BusinessCompany NewsRSM Robson Rhodes ditches Heer’s ambitious £200m goal

RSM Robson Rhodes ditches Heer’s ambitious £200m goal

RSM Robson Rhodes has to scrap plans to become a £200m firm by 2007 and may have to ask partners for additional finance in order to continue growing

The firm, whose revenues total £85m, has been forced to back track on its
ambitious growth plans, set out by former managing partner Sukhbinder Heer,
after difficulties in developing consultancy revenues.

David Maxwell, who replaced Heer as the firm’s managing partner, admitted
that it was considering asking for finance from partners and that the £200m
revenue target was now out of reach. ‘We are discussing the possibility of
asking partners for funds to invest in future growth. Our focus is on building
depth in key sectors rather than achieving £200m revenues. Quality is our
priority. We want to develop people rather than numbers,’ he told
Accountancy Age.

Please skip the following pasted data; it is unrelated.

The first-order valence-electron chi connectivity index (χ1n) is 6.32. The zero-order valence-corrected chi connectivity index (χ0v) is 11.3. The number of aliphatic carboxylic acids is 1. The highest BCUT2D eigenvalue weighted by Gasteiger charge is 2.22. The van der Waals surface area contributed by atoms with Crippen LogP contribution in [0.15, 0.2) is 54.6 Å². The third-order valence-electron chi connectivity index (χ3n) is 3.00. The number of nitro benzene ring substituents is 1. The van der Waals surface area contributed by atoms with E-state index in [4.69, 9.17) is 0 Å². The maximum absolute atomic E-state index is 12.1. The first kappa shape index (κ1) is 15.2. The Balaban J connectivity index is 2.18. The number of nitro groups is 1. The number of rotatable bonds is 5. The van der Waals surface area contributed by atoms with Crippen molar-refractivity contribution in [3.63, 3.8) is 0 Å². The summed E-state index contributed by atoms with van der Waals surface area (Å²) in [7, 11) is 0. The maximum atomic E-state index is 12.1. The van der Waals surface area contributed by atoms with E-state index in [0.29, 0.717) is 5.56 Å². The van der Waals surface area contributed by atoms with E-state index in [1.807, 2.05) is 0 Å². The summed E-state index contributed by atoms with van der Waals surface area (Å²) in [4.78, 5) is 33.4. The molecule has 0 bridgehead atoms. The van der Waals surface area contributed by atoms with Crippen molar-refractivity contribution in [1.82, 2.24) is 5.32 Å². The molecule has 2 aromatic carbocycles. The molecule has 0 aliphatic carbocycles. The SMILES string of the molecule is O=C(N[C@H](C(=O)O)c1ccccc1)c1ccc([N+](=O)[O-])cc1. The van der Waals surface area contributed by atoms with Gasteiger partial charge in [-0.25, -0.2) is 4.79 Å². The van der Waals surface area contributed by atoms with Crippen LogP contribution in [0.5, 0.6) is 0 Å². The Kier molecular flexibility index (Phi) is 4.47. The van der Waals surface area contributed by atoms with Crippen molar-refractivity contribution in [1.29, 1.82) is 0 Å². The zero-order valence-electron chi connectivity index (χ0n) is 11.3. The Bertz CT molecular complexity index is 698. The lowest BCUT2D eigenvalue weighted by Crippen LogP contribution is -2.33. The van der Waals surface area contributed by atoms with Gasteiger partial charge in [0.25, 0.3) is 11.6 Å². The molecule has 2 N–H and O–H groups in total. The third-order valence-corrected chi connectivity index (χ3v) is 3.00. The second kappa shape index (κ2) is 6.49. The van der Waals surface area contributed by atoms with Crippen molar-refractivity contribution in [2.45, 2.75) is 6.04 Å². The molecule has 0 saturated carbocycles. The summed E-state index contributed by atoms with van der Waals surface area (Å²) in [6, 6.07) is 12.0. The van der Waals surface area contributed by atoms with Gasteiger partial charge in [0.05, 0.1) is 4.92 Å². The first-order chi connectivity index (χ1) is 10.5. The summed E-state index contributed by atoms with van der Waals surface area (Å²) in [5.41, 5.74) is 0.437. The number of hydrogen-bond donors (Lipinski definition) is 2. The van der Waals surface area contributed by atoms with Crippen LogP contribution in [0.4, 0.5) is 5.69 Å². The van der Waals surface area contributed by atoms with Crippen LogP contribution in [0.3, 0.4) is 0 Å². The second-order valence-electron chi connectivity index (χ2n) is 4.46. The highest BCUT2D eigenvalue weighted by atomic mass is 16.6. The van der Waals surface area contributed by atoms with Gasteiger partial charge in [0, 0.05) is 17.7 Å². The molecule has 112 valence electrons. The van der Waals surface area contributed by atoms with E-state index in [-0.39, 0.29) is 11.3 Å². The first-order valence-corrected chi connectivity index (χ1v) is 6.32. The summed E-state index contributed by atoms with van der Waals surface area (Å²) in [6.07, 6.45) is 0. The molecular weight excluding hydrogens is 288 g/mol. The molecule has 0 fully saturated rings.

Maxwell’s comments mark a u-turn by the firm after Heer’s bold plans to grow
revenues. He denied, however, that missing this target was the reason Heer
stepped down as managing partner in May.

‘That is nothing more than a rumour, and unrelated to the reasons for
Sukhbinder’s departure,’ he said.

The dropping of the £200m target has led some to suggest that the firm will
find it more difficult to compete with larger firms as it lacks the capacity to
service bigger companies.

Maxwell denied these claims, and said that apart from consultancy, Robson
Rhodes had shown strong growth in financial services, corporate finance and
government work.

Robson Rhodes scored a key victory this week when it was announced that it
had won the audit of the Financial Services Authority.

The move by the FSA was regarded as an attempt to set an example to companies
that the mid-tier could compete on the same level as the Big Four. The FSA was
previously audited by Deloitte.

Mid-tier firms were also boosted last week by the prospect of hard-hitting
reports on Big Four firms by a more transparent Professional Oversight Board.

Though the FRC has indicated that it favours secret reports, it has opened a
consultation that could see reports become public, a move the mid-tier have
backed.

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